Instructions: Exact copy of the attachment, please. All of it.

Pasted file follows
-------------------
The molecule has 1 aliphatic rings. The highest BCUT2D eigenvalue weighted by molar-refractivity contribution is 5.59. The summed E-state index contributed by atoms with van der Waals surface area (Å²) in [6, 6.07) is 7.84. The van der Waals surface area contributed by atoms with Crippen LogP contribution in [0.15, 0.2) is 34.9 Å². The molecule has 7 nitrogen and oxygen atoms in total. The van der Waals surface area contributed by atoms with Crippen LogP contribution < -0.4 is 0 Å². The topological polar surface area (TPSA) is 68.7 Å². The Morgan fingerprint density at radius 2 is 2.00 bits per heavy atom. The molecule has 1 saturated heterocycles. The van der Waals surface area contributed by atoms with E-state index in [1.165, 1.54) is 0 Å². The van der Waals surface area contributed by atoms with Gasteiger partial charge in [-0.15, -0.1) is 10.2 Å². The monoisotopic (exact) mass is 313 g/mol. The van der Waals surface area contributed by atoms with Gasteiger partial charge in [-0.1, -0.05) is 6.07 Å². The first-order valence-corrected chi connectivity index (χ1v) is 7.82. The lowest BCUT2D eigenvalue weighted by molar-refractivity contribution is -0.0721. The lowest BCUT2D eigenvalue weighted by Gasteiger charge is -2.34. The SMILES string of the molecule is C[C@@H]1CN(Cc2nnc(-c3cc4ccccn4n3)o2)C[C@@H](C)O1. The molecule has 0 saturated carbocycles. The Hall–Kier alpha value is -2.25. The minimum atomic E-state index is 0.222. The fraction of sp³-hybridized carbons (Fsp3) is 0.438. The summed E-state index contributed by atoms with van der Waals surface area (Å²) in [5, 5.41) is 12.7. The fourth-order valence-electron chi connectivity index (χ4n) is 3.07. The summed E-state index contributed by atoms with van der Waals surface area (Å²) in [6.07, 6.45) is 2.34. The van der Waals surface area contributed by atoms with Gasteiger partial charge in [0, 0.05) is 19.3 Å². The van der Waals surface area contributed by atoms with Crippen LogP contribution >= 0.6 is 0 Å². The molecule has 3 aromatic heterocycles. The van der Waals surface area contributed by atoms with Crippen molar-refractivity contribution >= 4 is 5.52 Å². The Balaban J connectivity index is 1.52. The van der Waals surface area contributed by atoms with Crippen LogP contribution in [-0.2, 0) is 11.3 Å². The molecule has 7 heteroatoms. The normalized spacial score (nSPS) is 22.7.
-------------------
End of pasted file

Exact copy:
The molecule has 1 aliphatic rings. The highest BCUT2D eigenvalue weighted by molar-refractivity contribution is 5.59. The summed E-state index contributed by atoms with van der Waals surface area (Å²) in [6, 6.07) is 7.84. The van der Waals surface area contributed by atoms with Crippen LogP contribution in [0.15, 0.2) is 34.9 Å². The molecule has 7 nitrogen and oxygen atoms in total. The van der Waals surface area contributed by atoms with Crippen LogP contribution < -0.4 is 0 Å². The topological polar surface area (TPSA) is 68.7 Å². The Morgan fingerprint density at radius 2 is 2.00 bits per heavy atom. The molecule has 1 saturated heterocycles. The van der Waals surface area contributed by atoms with E-state index in [1.165, 1.54) is 0 Å². The van der Waals surface area contributed by atoms with Gasteiger partial charge in [-0.15, -0.1) is 10.2 Å². The monoisotopic (exact) mass is 313 g/mol. The van der Waals surface area contributed by atoms with Gasteiger partial charge in [-0.1, -0.05) is 6.07 Å². The first-order valence-corrected chi connectivity index (χ1v) is 7.82. The lowest BCUT2D eigenvalue weighted by molar-refractivity contribution is -0.0721. The lowest BCUT2D eigenvalue weighted by Gasteiger charge is -2.34. The SMILES string of the molecule is C[C@@H]1CN(Cc2nnc(-c3cc4ccccn4n3)o2)C[C@@H](C)O1. The molecule has 0 saturated carbocycles. The Hall–Kier alpha value is -2.25. The minimum atomic E-state index is 0.222. The fraction of sp³-hybridized carbons (Fsp3) is 0.438. The summed E-state index contributed by atoms with van der Waals surface area (Å²) in [5, 5.41) is 12.7. The fourth-order valence-electron chi connectivity index (χ4n) is 3.07. The summed E-state index contributed by atoms with van der Waals surface area (Å²) in [6.07, 6.45) is 2.34. The van der Waals surface area contributed by atoms with Gasteiger partial charge in [0, 0.05) is 19.3 Å². The van der Waals surface area contributed by atoms with Crippen LogP contribution >= 0.6 is 0 Å². The molecule has 3 aromatic heterocycles. The van der Waals surface area contributed by atoms with Crippen molar-refractivity contribution >= 4 is 5.52 Å². The Balaban J connectivity index is 1.52. The van der Waals surface area contributed by atoms with Crippen LogP contribution in [-0.2, 0) is 11.3 Å². The molecule has 7 heteroatoms. The normalized spacial score (nSPS) is 22.7.